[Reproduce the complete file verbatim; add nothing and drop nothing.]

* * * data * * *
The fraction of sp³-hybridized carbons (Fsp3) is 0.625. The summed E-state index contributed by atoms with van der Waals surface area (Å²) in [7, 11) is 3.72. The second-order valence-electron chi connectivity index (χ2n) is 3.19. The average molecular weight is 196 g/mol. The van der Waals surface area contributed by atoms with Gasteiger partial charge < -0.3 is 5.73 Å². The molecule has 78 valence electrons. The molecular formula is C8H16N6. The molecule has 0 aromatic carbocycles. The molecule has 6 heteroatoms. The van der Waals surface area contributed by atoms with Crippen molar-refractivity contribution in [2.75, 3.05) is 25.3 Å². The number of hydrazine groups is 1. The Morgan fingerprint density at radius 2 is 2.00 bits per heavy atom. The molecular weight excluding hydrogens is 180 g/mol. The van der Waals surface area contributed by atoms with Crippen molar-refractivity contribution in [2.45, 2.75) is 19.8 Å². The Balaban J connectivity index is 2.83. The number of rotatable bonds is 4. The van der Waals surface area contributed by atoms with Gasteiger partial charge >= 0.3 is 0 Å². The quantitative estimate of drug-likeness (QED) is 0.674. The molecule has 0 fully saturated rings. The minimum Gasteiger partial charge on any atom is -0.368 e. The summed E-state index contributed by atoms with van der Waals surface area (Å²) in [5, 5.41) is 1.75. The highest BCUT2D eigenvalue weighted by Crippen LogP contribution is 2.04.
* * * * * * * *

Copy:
The fraction of sp³-hybridized carbons (Fsp3) is 0.625. The summed E-state index contributed by atoms with van der Waals surface area (Å²) in [7, 11) is 3.72. The second-order valence-electron chi connectivity index (χ2n) is 3.19. The average molecular weight is 196 g/mol. The van der Waals surface area contributed by atoms with Gasteiger partial charge < -0.3 is 5.73 Å². The molecule has 78 valence electrons. The molecular formula is C8H16N6. The molecule has 0 aromatic carbocycles. The molecule has 6 heteroatoms. The van der Waals surface area contributed by atoms with Crippen molar-refractivity contribution in [2.75, 3.05) is 25.3 Å². The number of hydrazine groups is 1. The Morgan fingerprint density at radius 2 is 2.00 bits per heavy atom. The molecular weight excluding hydrogens is 180 g/mol. The van der Waals surface area contributed by atoms with Crippen molar-refractivity contribution in [2.45, 2.75) is 19.8 Å². The Balaban J connectivity index is 2.83. The number of rotatable bonds is 4. The van der Waals surface area contributed by atoms with Gasteiger partial charge >= 0.3 is 0 Å². The quantitative estimate of drug-likeness (QED) is 0.674. The molecule has 0 fully saturated rings. The minimum Gasteiger partial charge on any atom is -0.368 e. The summed E-state index contributed by atoms with van der Waals surface area (Å²) in [5, 5.41) is 1.75. The highest BCUT2D eigenvalue weighted by Crippen LogP contribution is 2.04.